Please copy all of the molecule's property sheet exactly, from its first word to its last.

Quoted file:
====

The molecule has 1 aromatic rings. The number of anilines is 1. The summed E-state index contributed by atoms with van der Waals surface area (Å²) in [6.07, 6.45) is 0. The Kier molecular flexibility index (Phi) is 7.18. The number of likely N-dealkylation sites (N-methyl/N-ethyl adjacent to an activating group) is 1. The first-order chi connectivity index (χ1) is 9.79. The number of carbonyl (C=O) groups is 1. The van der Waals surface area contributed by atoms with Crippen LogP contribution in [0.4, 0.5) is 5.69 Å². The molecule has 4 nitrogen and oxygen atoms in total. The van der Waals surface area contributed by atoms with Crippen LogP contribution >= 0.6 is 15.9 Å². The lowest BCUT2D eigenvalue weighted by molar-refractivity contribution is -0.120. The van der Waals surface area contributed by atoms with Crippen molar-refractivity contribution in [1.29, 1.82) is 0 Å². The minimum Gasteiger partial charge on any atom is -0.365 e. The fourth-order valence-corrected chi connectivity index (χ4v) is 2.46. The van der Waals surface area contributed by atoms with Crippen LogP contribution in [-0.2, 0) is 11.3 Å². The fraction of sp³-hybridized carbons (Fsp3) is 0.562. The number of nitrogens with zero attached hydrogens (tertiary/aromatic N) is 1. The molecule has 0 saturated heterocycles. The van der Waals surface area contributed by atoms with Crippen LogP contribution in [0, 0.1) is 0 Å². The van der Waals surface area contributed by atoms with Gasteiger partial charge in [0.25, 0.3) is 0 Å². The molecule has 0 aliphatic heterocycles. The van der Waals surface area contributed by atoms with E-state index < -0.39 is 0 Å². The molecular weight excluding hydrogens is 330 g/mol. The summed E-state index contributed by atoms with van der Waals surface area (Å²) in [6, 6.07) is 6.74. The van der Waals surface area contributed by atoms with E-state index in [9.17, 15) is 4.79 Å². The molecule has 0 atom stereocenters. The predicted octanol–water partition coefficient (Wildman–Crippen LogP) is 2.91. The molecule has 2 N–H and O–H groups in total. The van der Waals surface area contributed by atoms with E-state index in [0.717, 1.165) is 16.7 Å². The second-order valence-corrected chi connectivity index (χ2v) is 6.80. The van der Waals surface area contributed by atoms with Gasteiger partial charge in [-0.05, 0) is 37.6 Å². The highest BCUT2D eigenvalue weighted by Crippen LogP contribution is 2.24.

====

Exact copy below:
The molecule has 1 aromatic rings. The number of anilines is 1. The summed E-state index contributed by atoms with van der Waals surface area (Å²) in [6.07, 6.45) is 0. The Kier molecular flexibility index (Phi) is 7.18. The number of likely N-dealkylation sites (N-methyl/N-ethyl adjacent to an activating group) is 1. The first-order chi connectivity index (χ1) is 9.79. The number of carbonyl (C=O) groups is 1. The van der Waals surface area contributed by atoms with Crippen LogP contribution in [0.4, 0.5) is 5.69 Å². The molecule has 4 nitrogen and oxygen atoms in total. The van der Waals surface area contributed by atoms with Crippen LogP contribution >= 0.6 is 15.9 Å². The lowest BCUT2D eigenvalue weighted by molar-refractivity contribution is -0.120. The van der Waals surface area contributed by atoms with Crippen molar-refractivity contribution in [1.29, 1.82) is 0 Å². The minimum Gasteiger partial charge on any atom is -0.365 e. The fourth-order valence-corrected chi connectivity index (χ4v) is 2.46. The van der Waals surface area contributed by atoms with Crippen LogP contribution in [-0.2, 0) is 11.3 Å². The fraction of sp³-hybridized carbons (Fsp3) is 0.562. The number of nitrogens with zero attached hydrogens (tertiary/aromatic N) is 1. The molecule has 0 saturated heterocycles. The van der Waals surface area contributed by atoms with Crippen LogP contribution in [0, 0.1) is 0 Å². The van der Waals surface area contributed by atoms with Gasteiger partial charge in [0.25, 0.3) is 0 Å². The molecule has 0 aliphatic heterocycles. The van der Waals surface area contributed by atoms with E-state index < -0.39 is 0 Å². The molecular weight excluding hydrogens is 330 g/mol. The summed E-state index contributed by atoms with van der Waals surface area (Å²) in [6, 6.07) is 6.74. The van der Waals surface area contributed by atoms with E-state index in [9.17, 15) is 4.79 Å². The molecule has 0 atom stereocenters. The predicted octanol–water partition coefficient (Wildman–Crippen LogP) is 2.91. The molecule has 2 N–H and O–H groups in total. The van der Waals surface area contributed by atoms with E-state index in [0.717, 1.165) is 16.7 Å². The second-order valence-corrected chi connectivity index (χ2v) is 6.80. The van der Waals surface area contributed by atoms with Gasteiger partial charge in [-0.05, 0) is 37.6 Å². The highest BCUT2D eigenvalue weighted by Crippen LogP contribution is 2.24.